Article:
Dancers and choreographers can lead nomadic lives. A gig here, a tour there. But for the better part of this year, Andrea Miller, an increasingly prominent choreographer based in New York, will have a place to hang her dance shoes, so to speak.
Miller, who founded her company Gallim (Hebrew for “waves”) Dance a couple of years ago, was chosen by the JCC in Manhattan for its nine-month residency. The deal requires her to create a Jewish-themed work in exchange for precious studio time (three times a week) for her troupe.
Bitter turf battle as JCC offers Rosh HaShanah services for first time; move is ‘usurpation,’ cries a rabbi.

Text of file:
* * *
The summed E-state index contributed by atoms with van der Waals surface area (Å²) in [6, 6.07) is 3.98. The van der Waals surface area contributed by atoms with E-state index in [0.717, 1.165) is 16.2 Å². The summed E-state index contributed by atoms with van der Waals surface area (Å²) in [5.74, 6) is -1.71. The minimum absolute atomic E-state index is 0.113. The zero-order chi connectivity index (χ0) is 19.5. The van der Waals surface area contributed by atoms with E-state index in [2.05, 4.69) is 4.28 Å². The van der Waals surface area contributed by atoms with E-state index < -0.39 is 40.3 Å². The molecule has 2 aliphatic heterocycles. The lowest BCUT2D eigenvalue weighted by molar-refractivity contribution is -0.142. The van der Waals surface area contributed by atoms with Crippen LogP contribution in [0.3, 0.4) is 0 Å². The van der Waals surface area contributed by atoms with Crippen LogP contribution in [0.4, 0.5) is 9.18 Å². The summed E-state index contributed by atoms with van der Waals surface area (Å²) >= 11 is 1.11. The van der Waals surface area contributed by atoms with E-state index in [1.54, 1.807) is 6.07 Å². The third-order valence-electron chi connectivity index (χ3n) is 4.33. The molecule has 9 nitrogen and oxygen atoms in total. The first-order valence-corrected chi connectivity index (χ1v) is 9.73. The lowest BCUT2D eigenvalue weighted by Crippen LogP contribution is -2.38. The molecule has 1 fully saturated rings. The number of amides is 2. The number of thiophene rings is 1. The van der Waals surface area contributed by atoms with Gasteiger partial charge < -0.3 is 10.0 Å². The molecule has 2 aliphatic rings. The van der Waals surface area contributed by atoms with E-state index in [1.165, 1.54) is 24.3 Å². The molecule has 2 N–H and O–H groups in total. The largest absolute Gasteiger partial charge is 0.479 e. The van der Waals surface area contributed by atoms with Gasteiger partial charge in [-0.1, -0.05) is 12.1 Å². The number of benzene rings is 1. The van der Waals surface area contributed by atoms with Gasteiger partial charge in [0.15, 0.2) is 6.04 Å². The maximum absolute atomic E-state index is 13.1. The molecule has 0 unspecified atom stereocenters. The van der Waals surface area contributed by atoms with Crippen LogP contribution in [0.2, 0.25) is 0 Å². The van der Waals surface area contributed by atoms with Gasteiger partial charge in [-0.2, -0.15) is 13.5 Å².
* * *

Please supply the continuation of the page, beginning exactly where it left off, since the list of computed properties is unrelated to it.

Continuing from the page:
Boca Raton, Fla. — Since moving here five years ago, Laura Reiss and her husband have not found a synagogue they are comfortable enough to join.
But when the High Holy Days begin Wednesday night, they and their three young daughters plan to attend a two-hour program featuring selected prayers at the Levis Jewish Community Center here — accompanied by their mothers, who have not been to synagogue services in more than 20 years. Reiss’ sister, who is intermarried, is also coming and bringing her family.
Just about every summer camp today has policies in place regarding the use of technology by campers. Rules governing whether campers can bring their cell phones, iPods, digital readers, and smartphones to camp (and if so, when they can use them) have been part of ongoing discussions as new forms of technology are introduced into the marketplace.